In all cases, remember accuracy degrades past Day 10. Keep to broad themes weeks 2-3. No comment weeks 4-6.

Finally, for mid-March I still see opportunity after the first one or two systems. I'm thinking after the time change March 14. First couple systems either lack moisture, go north, or go positive tilt. After the time change (convenient) could be better set-ups.
 
Feb 19, 2021
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Hi Jeff,

I'm aware of what the chiclets forecast. However, if you click on the chiclet, you see a map of locations of severe thunderstorms, including possibly tornadoes, out to 45 days into the future.

If you apply the same logic to both, AW's forecasts of the severe weather/tornado season as a whole, is a far less egregious stretch of forecasting ability than trying to draw isolines around local severe wx maxes out to 45 days.

Note: I do not show any forecasts beyond 30 days on my blog nor do I share them on Twitter. I don't believe any of these demonstrate consistent skill.

Best wishes,
Mike

Somewhere along in this forum is me discussing how useless the CFS chiclet charts displayed on SPC are for predicting severe weather.

Also, that chiclet chart isn't predicting tornado counts...it's reporting the number of grid points at which SCP > 1 from the GEFS...that's it. It makes no promise that these numbers translate to above or below normal tornadoes (there is no "normal" even indicated on the charts). AccuWeather, on the other hand, tries to declare (1) tornado counts (2) above or below normal, two very specific quantities that are not featured on the CFS chiclet chart.
 
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Feb 19, 2021
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While I certainly would prefer if the ECMWF depicted faster open-wave systems, these two vigorous, negative-tilted lows combined with a digging, negatively-tilted trough at Day 15, doesn't look like a bad start to me. Combine those with 140+knot winds over the central U.S. and I think we'll see some action. The circulations with the first two systems has sufficient meridional flow over the west Gulf to bring the moisture the moisture north.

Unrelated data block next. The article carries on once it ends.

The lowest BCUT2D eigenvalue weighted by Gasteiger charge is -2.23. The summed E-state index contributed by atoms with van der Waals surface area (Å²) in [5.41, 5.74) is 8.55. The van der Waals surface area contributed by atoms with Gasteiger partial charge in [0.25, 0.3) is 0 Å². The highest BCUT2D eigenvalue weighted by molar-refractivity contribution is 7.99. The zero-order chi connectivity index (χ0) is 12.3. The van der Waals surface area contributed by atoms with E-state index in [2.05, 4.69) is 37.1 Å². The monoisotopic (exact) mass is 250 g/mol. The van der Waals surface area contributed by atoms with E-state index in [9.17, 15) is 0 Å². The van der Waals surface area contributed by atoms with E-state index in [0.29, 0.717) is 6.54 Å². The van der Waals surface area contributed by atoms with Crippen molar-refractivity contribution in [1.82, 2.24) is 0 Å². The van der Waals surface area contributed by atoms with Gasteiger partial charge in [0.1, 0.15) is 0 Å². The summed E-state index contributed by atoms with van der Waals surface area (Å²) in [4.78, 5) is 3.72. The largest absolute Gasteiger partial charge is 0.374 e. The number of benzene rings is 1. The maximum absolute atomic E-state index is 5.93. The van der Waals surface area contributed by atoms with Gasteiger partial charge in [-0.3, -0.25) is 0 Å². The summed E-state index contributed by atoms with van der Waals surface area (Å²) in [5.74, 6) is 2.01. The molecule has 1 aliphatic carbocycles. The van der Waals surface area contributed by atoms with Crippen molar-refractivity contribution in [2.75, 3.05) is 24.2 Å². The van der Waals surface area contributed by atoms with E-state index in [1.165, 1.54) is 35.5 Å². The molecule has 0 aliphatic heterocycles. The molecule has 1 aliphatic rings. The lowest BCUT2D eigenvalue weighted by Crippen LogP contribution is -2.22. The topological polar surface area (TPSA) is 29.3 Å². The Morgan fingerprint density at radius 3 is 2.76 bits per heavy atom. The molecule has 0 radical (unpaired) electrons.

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Oct 10, 2004
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La Nina really can go either way, especially as it tends to promote drought over the southwest and thus strong EMLs. Perhaps the technical discussion is better left to the "state of the season" thread, but lately the signs sure have been pointing more in the direction of another "dud" Nina season.
 
Oct 10, 2004
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Well, the Southern Plains have three days of potential coming up late this week into the coming weekend per SPC. Details such as timing, location and magnitude of greatest threat; storm mode, and overall chase quality all TBD. It's early, so my expectations wouldn't be too high, but at the very least could be a good shake-the-rust-off chase for those based in/near the risk area, especially since it's a weekend. Besides, recent years have shown that the old "wait for May" mantra doesn't always work anymore, so if a chaser has the finances/schedule flexibility to do so, he/she should be prepared to jump on early/out-of-season opportunities should they present themselves.